The Schneck Foundation donates new treatment chairs and iPads to the cancer center


Ann Akemon was talking to a friend who received chemotherapy at a location in Columbus that had heated chairs, iPads, and televisions.

Akemon was going to the Don and Dana Myers Cancer Center on the campus of Schneck Medical Center in Seymour for treatment for stage 4 colon cancer that has moved to his liver, and that facility had the same treatment chairs from his opened in 2007.

The Columbus resident thought it was time for an upgrade, so she shared her thoughts with officials at Schneck. The same goes for other cancer patients.

“This place is beautiful. The nurses here are wonderful. I love everything about it. But I noticed it was a bit overwhelmed, so I thought, “Why not give it a try? “I asked for new chairs,” Akemon said.

The result? The Schneck Foundation donated 12 new treatment chairs and 12 new iPads to the cancer center for a total cost of $ 57,000.

“It’s a really nice place, and these chairs are just an added bonus,” Akemon said. “If you have to do chemo, let’s make it the best possible environment for you to do it. “

She likes the remote to recline the chairs and the three heated seat options.

“The power button for these people is wonderful,” Akemon said. “The USB port to plug in your phone, often you are bored here and you want something to do, so you can play on your phone, you have a TV screen. “

She looks forward to the cancer center receiving the iPads as well.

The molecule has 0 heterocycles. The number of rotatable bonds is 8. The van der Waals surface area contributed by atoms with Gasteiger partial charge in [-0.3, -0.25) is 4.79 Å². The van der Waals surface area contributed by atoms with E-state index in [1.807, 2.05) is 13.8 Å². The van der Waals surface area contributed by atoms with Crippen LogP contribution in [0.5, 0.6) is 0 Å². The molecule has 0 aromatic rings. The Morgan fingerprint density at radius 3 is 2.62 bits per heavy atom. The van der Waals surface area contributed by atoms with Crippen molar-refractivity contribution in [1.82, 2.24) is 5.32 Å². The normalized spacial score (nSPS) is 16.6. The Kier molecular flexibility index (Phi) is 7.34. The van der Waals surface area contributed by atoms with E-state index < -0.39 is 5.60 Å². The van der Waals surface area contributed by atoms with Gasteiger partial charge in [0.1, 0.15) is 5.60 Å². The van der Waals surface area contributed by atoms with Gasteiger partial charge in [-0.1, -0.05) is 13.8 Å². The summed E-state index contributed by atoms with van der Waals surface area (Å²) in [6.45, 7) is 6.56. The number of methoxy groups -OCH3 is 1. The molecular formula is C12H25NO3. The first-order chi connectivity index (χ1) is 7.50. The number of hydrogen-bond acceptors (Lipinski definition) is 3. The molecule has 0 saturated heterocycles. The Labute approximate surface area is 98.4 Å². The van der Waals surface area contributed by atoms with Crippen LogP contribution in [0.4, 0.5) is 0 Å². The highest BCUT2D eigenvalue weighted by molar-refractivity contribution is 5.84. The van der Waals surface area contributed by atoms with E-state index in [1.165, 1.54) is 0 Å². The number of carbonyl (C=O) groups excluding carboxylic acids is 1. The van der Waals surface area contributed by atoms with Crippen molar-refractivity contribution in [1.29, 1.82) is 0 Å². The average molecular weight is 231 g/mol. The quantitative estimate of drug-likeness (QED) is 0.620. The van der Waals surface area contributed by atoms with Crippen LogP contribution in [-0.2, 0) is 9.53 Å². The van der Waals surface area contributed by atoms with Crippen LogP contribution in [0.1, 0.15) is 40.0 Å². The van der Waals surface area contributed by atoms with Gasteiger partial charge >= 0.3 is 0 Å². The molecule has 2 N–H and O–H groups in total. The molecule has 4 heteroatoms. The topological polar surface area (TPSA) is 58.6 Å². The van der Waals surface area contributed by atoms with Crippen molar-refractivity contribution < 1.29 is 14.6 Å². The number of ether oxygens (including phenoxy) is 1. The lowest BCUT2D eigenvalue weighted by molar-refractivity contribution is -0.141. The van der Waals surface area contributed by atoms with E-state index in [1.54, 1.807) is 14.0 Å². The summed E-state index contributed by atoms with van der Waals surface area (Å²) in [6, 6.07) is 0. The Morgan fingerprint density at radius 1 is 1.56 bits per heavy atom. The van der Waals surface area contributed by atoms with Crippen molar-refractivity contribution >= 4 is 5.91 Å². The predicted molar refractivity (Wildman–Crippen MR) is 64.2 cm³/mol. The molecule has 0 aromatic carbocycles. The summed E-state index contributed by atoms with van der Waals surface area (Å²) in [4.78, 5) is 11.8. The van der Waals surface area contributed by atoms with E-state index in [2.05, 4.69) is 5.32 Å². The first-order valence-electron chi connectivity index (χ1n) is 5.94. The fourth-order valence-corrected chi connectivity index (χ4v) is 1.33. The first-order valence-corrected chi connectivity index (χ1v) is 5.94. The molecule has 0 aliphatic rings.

“A lot of people who come in, they have nothing to do, and the iPad will be great,” she said, noting that patients will be able to chat or FaceTime with their friends and family who cannot be there. with them. . “That will be great.”

Stephanie Flinn, Executive Director of the Schneck Foundation, said it was appropriate that the foundation played a role in the new chairs, as she was also instrumental in establishing the cancer center.

After receiving a few calls about the old chairs and realizing it was time to upgrade, Flinn spoke to Kristin Hines, director of the cancer center, who said she had also received feedback on the chairs from patients.

Hines applied for a grant and the application was presented to the foundation board in the spring. Eventually he was approved.

The COVID-19 pandemic delayed receiving the chairs, and they finally arrived a few weeks ago.

“Caring together is what we do, and it’s a privilege to be able to connect our donors to projects like these as we work with Schneck to improve the health of our communities,” said Flinn.

Hines said she had received comments from staff at the cancer center about the colors and amenities of the chairs.

“It’s a Cadillac chair,” she said, referring to the shift from basic, difficult-to-use and less comfortable recliners to chairs with remote control, heated seats, USB port and adjustable tray.

“We asked the foundation to give us 12 where when we grow up we can also have extra chairs or just for more comfort,” Hines said. “If someone isn’t feeling well on the radiation side, they can sit comfortably.”

Hines has already received positive feedback from patients.

“They love them and they love the heated seat,” she said with a smile.

Katie Boswell, a pivot nurse at the cancer center, demonstrated how the chairs tilt and both sides open to give patients three ways out.

“These chairs are super beautiful,” she said. “I just want to thank the Schneck Foundation for this, and we would like everyone to remember that you can get care near you.”

Laura Kirtley, chairman of the board of the Schneck Foundation, said the board was honored to be invited to fund the new chairs.

“We wanted to buy the best,” she said. “When you come here to this treatment center, you want the best, so these chairs are perfect for the people here. When you can sit in a chair like this and feel like your chair at home, you can’t do better than this. So relax and let the healing process take place.

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